February 7, 2018, University of Exeter
Growing up in a large social group makes Australian magpies more intelligent, new research shows.
Using four tasks to test intelligence, scientists from the University of Exeter and the University of Western Australia found wild Australian magpies from larger groups showed "elevated cognitive performance".
The study also found more intelligent females produced more offspring.
The research suggests that the demands of living in complex social groups may play a role in the evolution of intelligence.
"Australian magpies - from Western Australia, where we conducted our research - live in stable social groups," said Dr Alex Thornton, of the Centre for Ecology and Conservation on the University of Exeter's Penryn Campus in Cornwall.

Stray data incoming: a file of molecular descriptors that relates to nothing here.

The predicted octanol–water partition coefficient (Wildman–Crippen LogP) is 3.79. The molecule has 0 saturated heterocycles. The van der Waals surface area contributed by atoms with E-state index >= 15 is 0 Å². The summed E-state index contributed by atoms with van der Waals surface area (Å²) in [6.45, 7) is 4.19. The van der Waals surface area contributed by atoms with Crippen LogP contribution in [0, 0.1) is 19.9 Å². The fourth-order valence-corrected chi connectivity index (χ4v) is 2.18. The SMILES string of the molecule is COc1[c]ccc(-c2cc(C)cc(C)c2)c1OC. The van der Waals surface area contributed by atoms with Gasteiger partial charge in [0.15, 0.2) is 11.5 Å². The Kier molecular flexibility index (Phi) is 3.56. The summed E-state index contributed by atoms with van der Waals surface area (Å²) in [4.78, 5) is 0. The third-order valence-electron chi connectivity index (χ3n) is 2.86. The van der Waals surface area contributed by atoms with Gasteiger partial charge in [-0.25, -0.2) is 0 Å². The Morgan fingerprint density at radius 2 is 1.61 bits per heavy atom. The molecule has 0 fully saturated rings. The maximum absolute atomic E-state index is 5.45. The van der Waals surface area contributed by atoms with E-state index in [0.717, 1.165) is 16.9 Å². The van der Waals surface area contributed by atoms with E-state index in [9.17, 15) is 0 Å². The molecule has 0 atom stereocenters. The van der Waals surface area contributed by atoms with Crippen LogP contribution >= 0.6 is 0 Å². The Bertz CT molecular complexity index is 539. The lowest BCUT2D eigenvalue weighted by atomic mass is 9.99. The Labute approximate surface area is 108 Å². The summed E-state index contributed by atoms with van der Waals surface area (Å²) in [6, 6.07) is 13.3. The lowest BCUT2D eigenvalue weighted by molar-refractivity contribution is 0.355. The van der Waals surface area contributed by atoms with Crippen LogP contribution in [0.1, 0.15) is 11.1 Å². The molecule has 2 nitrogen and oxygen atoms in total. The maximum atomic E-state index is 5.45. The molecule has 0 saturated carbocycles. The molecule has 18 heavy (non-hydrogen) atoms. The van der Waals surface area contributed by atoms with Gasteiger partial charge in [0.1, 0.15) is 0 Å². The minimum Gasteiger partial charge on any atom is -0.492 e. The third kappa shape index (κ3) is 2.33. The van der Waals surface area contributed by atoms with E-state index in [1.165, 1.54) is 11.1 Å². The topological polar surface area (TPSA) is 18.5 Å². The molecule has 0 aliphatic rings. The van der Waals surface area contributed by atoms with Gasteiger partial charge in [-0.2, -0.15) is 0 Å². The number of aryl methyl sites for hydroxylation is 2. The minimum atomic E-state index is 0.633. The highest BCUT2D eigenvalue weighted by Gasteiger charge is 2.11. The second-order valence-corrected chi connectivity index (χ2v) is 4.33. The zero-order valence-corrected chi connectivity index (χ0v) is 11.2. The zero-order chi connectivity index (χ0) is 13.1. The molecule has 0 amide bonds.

"We showed that individuals living in larger groups in the wild show elevated cognitive performance, which in turn is linked to increased reproductive success.
"Repeated testing of juveniles at different ages showed that the link between group size and intelligence emerged in early life."
Researchers examined 14 wild groups of Australian magpies (Western Australian subspecies Cracticus tibicen dorsalis) in Perth, ranging in size from three to 12 birds.